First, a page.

Privacy roundup, week 11 October
Last week brought us two stories about data breaches and a third about the potential danger of too much data being stored about consumers via their “smart” home appliances. Plus a 6+ hour global outage for three major social platforms that no one could have missed. Rebecca, our Social Media Manager at Self, offers a peek into what she’s been reading...
A COMPANY YOU’VE PROBABLY NEVER HEARD OF HAS BEEN HACKED FOR 5 YEARS, AND IT’S BAD NEWS.
This piece from Vice looks into the quiet admission that Syniverse, a company that plays a critical role in global telecommunications for companies like Vodafone, AT&T, Verizon, and China Mobile, has had hackers inside their system for years. Hackers had access to data from approximately 235 Syniverse clients, potentially exposing “metadata such as length and cost, caller and receiver's numbers, the location of the parties in the call, as well as the content of SMS text messages” for users world-wide.
"Syniverse has access to the communication of hundreds of millions, if not billions, of people around the world. A five-year breach of one of Syniverse's main systems is a global privacy disaster."
OH, AND TWITCH HAS BEEN BREACHED. LIKE, REALLY BREACHED.
Streaming site Twitch, which sees roughly 2.5 million people viewing streams at any given moment, has suffered a major data breach. According to reports, the leaked data allegedly includes the Amazon-owned streaming platform's source code, reports on creator payouts and details about an unreleased Steam competitor from Amazon Game Studios. While user login credentials and credit card information doesn’t seem to be part of this leak, it’s yet another wake up call that perhaps enormous companies (like Twitch’s parent company, Amazon) aren’t best-equipped to protect user data on a mass scale. Isn’t it better for companies not to store our data at all, especially if they can’t even protect their own IP?
BEWARE THE ROBOT INVASION: THEY’RE CUTE, THEY’RE CREEPY, AND THEY ANSWER TO JEFF BEZOS
In this Wired article, journalist Jack Needham examines Amazon’s new home robot, Astro, marketed to consumers as a convenience tool that can check if you left the oven on, or connect to your Ring doorbell to manage package deliveries. Though advertised as a way to keep your family and home safe, this data-collecting bot is a privacy nightmare in the making. Like many smart-devices or appliances that make up the Internet of Things, Astro has the potential to collect sensitive user data that would leave people hugely vulnerable if that data was to be hacked. And it’s becoming ever-clearer that when it comes to consumer data storage, most companies just haven’t taken the necessary precautions to prevent such a breach. (Is there a maximum number of times you can say “breach” in one round up? I think we’ve reached it. Or should I say breached it? Okay, I’ll stop.)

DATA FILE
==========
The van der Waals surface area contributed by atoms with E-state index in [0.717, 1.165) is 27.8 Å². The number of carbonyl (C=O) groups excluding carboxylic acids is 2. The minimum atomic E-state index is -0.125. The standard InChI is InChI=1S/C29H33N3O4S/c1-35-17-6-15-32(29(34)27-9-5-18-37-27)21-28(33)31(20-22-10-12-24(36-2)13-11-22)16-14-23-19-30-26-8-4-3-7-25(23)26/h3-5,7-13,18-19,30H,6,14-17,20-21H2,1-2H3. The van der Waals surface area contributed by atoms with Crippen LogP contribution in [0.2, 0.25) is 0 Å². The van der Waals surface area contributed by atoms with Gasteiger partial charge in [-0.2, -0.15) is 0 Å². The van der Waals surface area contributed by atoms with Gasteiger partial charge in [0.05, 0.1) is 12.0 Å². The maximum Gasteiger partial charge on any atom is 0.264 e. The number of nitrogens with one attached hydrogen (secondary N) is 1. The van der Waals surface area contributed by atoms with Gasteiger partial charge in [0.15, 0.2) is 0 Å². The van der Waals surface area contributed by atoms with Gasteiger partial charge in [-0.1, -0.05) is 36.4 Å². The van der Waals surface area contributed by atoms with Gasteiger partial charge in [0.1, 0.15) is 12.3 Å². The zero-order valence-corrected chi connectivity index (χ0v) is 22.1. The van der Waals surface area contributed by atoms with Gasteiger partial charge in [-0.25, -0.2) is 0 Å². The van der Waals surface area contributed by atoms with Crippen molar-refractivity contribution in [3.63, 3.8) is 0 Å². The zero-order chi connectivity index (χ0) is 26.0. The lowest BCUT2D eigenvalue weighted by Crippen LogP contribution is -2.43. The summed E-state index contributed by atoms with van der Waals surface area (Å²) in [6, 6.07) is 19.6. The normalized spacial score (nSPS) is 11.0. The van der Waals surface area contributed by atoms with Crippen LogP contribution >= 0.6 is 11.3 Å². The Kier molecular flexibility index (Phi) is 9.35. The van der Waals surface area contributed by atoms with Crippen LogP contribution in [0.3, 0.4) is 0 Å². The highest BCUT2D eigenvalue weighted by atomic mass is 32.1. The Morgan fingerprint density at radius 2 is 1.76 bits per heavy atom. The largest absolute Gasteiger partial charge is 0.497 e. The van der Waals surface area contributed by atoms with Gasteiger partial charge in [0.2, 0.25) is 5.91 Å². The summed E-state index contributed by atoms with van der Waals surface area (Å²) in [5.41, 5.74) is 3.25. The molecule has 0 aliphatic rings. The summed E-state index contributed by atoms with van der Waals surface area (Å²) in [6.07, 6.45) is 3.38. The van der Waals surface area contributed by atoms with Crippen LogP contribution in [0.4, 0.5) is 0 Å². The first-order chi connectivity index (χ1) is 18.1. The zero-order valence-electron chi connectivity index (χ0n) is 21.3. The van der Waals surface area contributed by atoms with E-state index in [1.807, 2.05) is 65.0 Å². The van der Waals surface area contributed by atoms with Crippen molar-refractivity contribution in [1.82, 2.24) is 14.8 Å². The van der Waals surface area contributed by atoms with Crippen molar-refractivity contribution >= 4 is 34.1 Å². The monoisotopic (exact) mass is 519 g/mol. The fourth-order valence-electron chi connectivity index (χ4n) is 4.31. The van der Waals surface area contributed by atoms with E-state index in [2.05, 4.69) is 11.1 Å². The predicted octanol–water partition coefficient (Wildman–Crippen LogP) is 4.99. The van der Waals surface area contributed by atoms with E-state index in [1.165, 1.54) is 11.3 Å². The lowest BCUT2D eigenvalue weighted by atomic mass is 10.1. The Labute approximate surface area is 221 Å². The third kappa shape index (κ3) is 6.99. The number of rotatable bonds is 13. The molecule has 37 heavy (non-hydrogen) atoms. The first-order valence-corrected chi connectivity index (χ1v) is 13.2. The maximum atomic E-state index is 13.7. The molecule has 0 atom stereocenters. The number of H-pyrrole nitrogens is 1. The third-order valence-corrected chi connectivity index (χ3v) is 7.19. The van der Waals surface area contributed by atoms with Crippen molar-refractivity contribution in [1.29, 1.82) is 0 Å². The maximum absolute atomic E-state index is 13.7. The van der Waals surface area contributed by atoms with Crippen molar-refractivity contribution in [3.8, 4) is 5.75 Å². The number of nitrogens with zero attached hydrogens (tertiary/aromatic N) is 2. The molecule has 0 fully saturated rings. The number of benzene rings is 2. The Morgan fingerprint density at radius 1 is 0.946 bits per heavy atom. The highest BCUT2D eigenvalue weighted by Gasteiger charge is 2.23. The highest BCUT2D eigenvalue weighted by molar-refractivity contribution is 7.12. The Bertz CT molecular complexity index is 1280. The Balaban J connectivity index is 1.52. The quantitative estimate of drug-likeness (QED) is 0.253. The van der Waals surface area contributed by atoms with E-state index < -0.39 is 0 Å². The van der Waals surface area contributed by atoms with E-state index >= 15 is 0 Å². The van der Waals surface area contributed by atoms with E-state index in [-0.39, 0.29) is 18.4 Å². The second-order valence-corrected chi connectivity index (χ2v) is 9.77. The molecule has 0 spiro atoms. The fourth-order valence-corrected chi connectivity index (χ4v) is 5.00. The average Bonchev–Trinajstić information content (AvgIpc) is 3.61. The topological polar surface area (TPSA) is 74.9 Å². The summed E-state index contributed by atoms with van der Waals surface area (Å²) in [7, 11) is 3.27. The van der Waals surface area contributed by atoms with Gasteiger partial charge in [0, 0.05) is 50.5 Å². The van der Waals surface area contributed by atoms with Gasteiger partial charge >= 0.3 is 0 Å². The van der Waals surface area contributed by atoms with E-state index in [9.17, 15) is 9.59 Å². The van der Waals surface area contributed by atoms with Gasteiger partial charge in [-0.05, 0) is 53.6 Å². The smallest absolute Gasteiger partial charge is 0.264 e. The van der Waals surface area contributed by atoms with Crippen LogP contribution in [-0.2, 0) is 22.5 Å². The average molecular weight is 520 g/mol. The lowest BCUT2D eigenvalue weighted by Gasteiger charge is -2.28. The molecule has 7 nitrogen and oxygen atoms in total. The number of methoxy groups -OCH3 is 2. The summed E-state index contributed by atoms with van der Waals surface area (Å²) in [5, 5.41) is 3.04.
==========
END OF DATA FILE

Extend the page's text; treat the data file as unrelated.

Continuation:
“Not a great deal is known about how the data collected by Amazon’s new products will aid it behind the scenes. But it will gather a lot of it, from voice notes and customer behaviours, to a full map of a user’s home and the faces of everyone who visits it.”
GLOBAL OUTRAGE OVER GLOBAL OUTAGE
And in case you’ve been living under a rock (and if so, I envy you), maybe you didn’t hear about the massive network failure from everyone’s favourite media conglomerate, causing a 6-hour global outage of Facebook, Instagram, and WhatsApp last Monday. Blaming a system-error, Facebook apologised for the issue, but users worldwide had to face up to the reality that maybe it isn’t the best idea for one tech giant to hold such monopolistic control as to whether people can get in touch with each other or not? We won’t go into all the reasons people should forget about WhatsApp (or god forbid Facebook Messenger, which isn’t even end-to-end encrypted by default), but we hope this was as good a reminder as any!
By the way, have we mentioned lately that we’re launching a secure messaging platform in the coming weeks?
Join our early access list now.